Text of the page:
M969.25.5 | Corset, "Le Merveillex" model
1900-1905, 20th century
32.7 x 38.3 cm
Gift of Mrs. George Daly
© McCord Museum
Keywords: Corset (3)
The very late 1890s saw the emergence of a new fashionable silhouette, shaped by a new style of corset, a reaction to an ongoing controversy over the effects of tight-lacing. The straight-fronted "health" corset appeared to promise a means of reconciling a more natural body shape with the illusion of an attractively narrow waistline. This was an appealing concept, given the growing mobility enjoyed by women. The boning in the new corset allowed more room for the front of the body, nonetheless compressing the waist at the sides and back. The resulting S-curved silhouette became increasingly exaggerated throughout the next decade.
Keys to History
One of the most controversial women's issues today is the unrealistic body size of top models and movie stars. In the 1870s and '80s, however, the "standard" waist size for women was 18 inches (roughly 46 cm).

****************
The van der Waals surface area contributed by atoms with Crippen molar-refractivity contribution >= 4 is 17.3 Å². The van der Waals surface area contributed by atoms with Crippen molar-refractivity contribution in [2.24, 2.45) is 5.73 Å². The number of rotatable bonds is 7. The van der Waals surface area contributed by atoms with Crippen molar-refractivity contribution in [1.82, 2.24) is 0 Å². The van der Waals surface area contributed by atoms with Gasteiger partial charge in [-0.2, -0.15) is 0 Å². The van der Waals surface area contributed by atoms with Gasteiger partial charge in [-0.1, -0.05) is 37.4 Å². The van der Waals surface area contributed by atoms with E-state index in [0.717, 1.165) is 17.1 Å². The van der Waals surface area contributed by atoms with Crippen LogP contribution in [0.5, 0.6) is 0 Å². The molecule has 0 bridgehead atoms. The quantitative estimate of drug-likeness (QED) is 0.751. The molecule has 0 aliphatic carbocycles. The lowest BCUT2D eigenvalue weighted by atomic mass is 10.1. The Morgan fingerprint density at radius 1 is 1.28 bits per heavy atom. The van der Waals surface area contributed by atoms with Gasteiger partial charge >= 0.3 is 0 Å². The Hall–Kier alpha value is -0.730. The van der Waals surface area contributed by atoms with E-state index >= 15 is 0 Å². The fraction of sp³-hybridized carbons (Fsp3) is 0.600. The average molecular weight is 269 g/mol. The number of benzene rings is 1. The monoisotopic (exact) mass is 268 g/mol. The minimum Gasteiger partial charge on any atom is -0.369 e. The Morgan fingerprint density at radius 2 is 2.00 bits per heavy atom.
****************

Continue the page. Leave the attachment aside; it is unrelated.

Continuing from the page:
This remarkable fashion feat could be achieved only with a corset. Made from whalebone or steel supports or elastic stitched into a garment of cotton, silk, satin or rubber, the corset shrank the waist when the lacing was pulled as tight as the wearer desired. This usually required the help of a domestic servant, thus fashionable women could not dress themselves without assistance. Corsets were once worn by men, women and even children of the European aristocracy, but by the 1860s they were primarily a women's garment.
Corsets severely restricted the wearer's physical mobility. They later came to symbolize all the social and political restraints imposed on women in this period.
Source : Straitlaced: Restrictions on Women [Web tour], by Elise Chenier, McGill University (see Links)
This cotton-lined silk and satin corset trimmed with lace and silk ribbon has metal boning encased in silk twill. It does up in front with metal hook-and-eye fasteners and is tightened by pulling on silk tape laces in back.
It was made in Paris, France, at the end of the 19th century.
Corsets always cinched the waist, but the desired "look" changed significantly from decade to decade.
This particular item was probably owned by a woman of means, but the corset was an undergarment worn by women of all classes.